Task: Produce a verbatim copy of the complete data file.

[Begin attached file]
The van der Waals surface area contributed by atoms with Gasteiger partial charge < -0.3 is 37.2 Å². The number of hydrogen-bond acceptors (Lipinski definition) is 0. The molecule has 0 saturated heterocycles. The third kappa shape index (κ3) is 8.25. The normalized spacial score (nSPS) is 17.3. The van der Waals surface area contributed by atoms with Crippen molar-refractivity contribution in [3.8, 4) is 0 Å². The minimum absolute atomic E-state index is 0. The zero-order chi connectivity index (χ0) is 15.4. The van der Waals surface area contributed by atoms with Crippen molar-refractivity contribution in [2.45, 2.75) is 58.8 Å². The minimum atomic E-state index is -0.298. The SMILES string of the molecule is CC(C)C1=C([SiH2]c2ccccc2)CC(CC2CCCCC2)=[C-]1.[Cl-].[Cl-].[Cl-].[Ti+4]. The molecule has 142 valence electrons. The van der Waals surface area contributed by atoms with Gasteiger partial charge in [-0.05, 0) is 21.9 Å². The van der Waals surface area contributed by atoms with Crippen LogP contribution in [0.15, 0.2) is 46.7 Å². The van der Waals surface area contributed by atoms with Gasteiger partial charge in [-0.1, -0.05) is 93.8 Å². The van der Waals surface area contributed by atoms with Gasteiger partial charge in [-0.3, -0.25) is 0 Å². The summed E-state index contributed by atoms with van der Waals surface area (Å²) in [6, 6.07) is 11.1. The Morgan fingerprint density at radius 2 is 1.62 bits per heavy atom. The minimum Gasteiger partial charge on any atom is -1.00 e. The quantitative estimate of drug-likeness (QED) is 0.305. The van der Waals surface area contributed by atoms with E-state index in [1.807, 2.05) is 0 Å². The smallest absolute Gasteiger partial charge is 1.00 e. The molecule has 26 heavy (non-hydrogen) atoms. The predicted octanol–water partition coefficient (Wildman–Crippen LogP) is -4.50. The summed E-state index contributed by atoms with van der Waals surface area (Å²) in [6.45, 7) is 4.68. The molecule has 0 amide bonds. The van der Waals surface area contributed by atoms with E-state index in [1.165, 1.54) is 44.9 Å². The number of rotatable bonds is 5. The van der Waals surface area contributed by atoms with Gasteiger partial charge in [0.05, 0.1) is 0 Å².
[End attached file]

The van der Waals surface area contributed by atoms with Gasteiger partial charge < -0.3 is 37.2 Å². The number of hydrogen-bond acceptors (Lipinski definition) is 0. The molecule has 0 saturated heterocycles. The third kappa shape index (κ3) is 8.25. The normalized spacial score (nSPS) is 17.3. The van der Waals surface area contributed by atoms with Crippen molar-refractivity contribution in [3.8, 4) is 0 Å². The minimum absolute atomic E-state index is 0. The zero-order chi connectivity index (χ0) is 15.4. The van der Waals surface area contributed by atoms with Crippen molar-refractivity contribution in [2.45, 2.75) is 58.8 Å². The minimum atomic E-state index is -0.298. The SMILES string of the molecule is CC(C)C1=C([SiH2]c2ccccc2)CC(CC2CCCCC2)=[C-]1.[Cl-].[Cl-].[Cl-].[Ti+4]. The molecule has 142 valence electrons. The van der Waals surface area contributed by atoms with Gasteiger partial charge in [-0.05, 0) is 21.9 Å². The van der Waals surface area contributed by atoms with Crippen LogP contribution in [0.15, 0.2) is 46.7 Å². The van der Waals surface area contributed by atoms with Gasteiger partial charge in [-0.1, -0.05) is 93.8 Å². The van der Waals surface area contributed by atoms with Gasteiger partial charge in [-0.3, -0.25) is 0 Å². The summed E-state index contributed by atoms with van der Waals surface area (Å²) in [6, 6.07) is 11.1. The Morgan fingerprint density at radius 2 is 1.62 bits per heavy atom. The minimum Gasteiger partial charge on any atom is -1.00 e. The quantitative estimate of drug-likeness (QED) is 0.305. The van der Waals surface area contributed by atoms with E-state index in [1.807, 2.05) is 0 Å². The smallest absolute Gasteiger partial charge is 1.00 e. The molecule has 26 heavy (non-hydrogen) atoms. The predicted octanol–water partition coefficient (Wildman–Crippen LogP) is -4.50. The summed E-state index contributed by atoms with van der Waals surface area (Å²) in [6.45, 7) is 4.68. The molecule has 0 amide bonds. The van der Waals surface area contributed by atoms with E-state index in [1.165, 1.54) is 44.9 Å². The number of rotatable bonds is 5. The van der Waals surface area contributed by atoms with Gasteiger partial charge in [0.05, 0.1) is 0 Å².